🧐 Reevaluating Ledger: Security Concerns of Ledger Recover
Ledger, the largest cryptocurrency hardware wallet provider, announced a new feature this past week called Ledger Recover.
Ledger Recover aims to make self custody easier for your mom and dad who already can't remember the passwords to their iPhones and who certainly can't be made responsible for a 12 word seed phrase.
Ledger Recover does this by using Shamir's Secret Sharing to split your seed phrase into three hashed shards that, when any two are combined and decrypted by your Ledger, recreates your seed phrase.
After you KYC with Ledger (by giving them your passport information) these three encrypted shards are held by Ledger and two other companies: Coincover and EscrowTech and can be used to recover your funds in the case that you lose your seed phrase or your Ledger device.
Ledger Recover costs $9.99 / month and doesn't work on the original Ledger Nano S.
Like everything else in privacy and security, this is a tradeoff. In this case you're trading off both privacy and security for convenience.
You give your passport information to Ledger (-privacy), you're trusting these three companies to hold your information for you (-security), and in return they will restore your seed phrase for you if you lose it (+convenience).
Unfortunately for the rest of us it doesn't end there.
This feature is being rolled out as part of a firmware update to all Ledger Nano X and later (S+, Stax) devices.
So what's the big deal? Just don't sign up for the service.
The fact that the service exists and can be activated via software means that your Ledger device will have the capability to send seed phrase information to these three companies once you update the firmware.
Ledger's response when this is brought up is basically: "Yeah but you'd still need to press a button to confirm this on the physical device so it's safe enough"
And that response is probably good enough for most people.
In my opinion there is no bad and good in the security space there are only trade offs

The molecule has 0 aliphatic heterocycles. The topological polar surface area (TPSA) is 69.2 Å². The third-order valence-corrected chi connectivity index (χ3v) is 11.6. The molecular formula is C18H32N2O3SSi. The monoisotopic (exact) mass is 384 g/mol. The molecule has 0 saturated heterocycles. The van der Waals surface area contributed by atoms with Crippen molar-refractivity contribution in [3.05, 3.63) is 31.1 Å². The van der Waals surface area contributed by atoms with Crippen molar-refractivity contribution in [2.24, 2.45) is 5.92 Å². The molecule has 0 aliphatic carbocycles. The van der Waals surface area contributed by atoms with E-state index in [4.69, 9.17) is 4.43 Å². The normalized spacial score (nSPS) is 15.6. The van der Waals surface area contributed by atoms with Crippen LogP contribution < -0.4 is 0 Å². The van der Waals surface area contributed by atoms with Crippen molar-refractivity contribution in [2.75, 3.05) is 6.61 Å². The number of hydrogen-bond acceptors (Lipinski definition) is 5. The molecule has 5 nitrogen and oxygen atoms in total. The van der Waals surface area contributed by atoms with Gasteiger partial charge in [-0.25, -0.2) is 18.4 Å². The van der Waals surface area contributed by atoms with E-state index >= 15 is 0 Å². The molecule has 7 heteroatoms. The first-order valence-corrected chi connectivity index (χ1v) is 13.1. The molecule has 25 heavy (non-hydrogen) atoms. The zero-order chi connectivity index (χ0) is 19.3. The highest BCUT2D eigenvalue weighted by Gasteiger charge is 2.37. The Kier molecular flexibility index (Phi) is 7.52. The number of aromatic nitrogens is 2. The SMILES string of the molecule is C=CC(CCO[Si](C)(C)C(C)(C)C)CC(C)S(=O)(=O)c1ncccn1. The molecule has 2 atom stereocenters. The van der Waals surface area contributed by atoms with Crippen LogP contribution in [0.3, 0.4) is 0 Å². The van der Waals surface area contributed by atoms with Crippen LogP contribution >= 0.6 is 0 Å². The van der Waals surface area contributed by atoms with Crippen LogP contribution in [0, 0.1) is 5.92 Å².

Ledger is not better than COLDCARD. Ledger is more convenient and cheaper than COLDCARD but Ledger is less secure.
I compared the two devices in detail here:
Ledger for Cold Storage?
This is a great reason to use a multisig for your cold storage. Today it's Ledger, maybe tomorrow it's Trezor. Trusting a single device manufacturer will always be riskier than spreading your funds across multiple device manufacturers.
If you are going to use a single device, it's probably best to use a wallet with verifiable source code.
For Bitcoin only users looking for alternatives I suggest a COLDCARD and for altcoin holders looking for alternatives I suggest using a Trezor.
I'm in the middle of migrating my cold storage anyway and will be removing my Ledger Nano X from the setup.
That being said I'll probably stick with Ledger for little spending account wallets because I think the UX is still my favorite.
Andreas and Jameson Lopp talk more about Ledger Recover here:
As always, Andreas has some of the clearest thoughts on the topic and it's great to see him making content again.
I've been traveling a lot the last few weeks and put out a Ledger tutorial today that was filmed over a month ago (bad timing) but I'll have more content talking about this topic coming out soon.
Wanted to get this blog post out there before I release this Ledger tutorial and everyone loses their goddamn minds
Let me know your thoughts here or over on Twitter